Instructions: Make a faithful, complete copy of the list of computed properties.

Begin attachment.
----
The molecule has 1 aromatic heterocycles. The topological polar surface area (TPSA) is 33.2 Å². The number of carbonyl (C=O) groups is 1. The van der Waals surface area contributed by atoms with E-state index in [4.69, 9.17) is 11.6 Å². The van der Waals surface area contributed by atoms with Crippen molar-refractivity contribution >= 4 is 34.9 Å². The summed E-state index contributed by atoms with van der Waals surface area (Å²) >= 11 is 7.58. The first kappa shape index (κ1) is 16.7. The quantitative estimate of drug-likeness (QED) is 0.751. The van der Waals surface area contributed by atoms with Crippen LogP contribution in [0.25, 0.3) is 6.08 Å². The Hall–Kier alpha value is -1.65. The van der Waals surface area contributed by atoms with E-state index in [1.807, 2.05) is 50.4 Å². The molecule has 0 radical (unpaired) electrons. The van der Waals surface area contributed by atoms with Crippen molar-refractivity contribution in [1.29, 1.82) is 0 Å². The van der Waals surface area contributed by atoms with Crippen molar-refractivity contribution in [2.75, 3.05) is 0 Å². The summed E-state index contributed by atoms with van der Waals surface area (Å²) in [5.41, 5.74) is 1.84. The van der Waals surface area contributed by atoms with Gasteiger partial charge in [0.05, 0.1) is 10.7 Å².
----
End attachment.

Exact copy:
The molecule has 1 aromatic heterocycles. The topological polar surface area (TPSA) is 33.2 Å². The number of carbonyl (C=O) groups is 1. The van der Waals surface area contributed by atoms with E-state index in [4.69, 9.17) is 11.6 Å². The van der Waals surface area contributed by atoms with Crippen molar-refractivity contribution >= 4 is 34.9 Å². The summed E-state index contributed by atoms with van der Waals surface area (Å²) >= 11 is 7.58. The first kappa shape index (κ1) is 16.7. The quantitative estimate of drug-likeness (QED) is 0.751. The van der Waals surface area contributed by atoms with Crippen LogP contribution in [0.25, 0.3) is 6.08 Å². The Hall–Kier alpha value is -1.65. The van der Waals surface area contributed by atoms with E-state index in [1.807, 2.05) is 50.4 Å². The molecule has 0 radical (unpaired) electrons. The van der Waals surface area contributed by atoms with Crippen molar-refractivity contribution in [1.29, 1.82) is 0 Å². The van der Waals surface area contributed by atoms with Crippen molar-refractivity contribution in [2.75, 3.05) is 0 Å². The summed E-state index contributed by atoms with van der Waals surface area (Å²) in [5.41, 5.74) is 1.84. The van der Waals surface area contributed by atoms with Gasteiger partial charge in [0.05, 0.1) is 10.7 Å².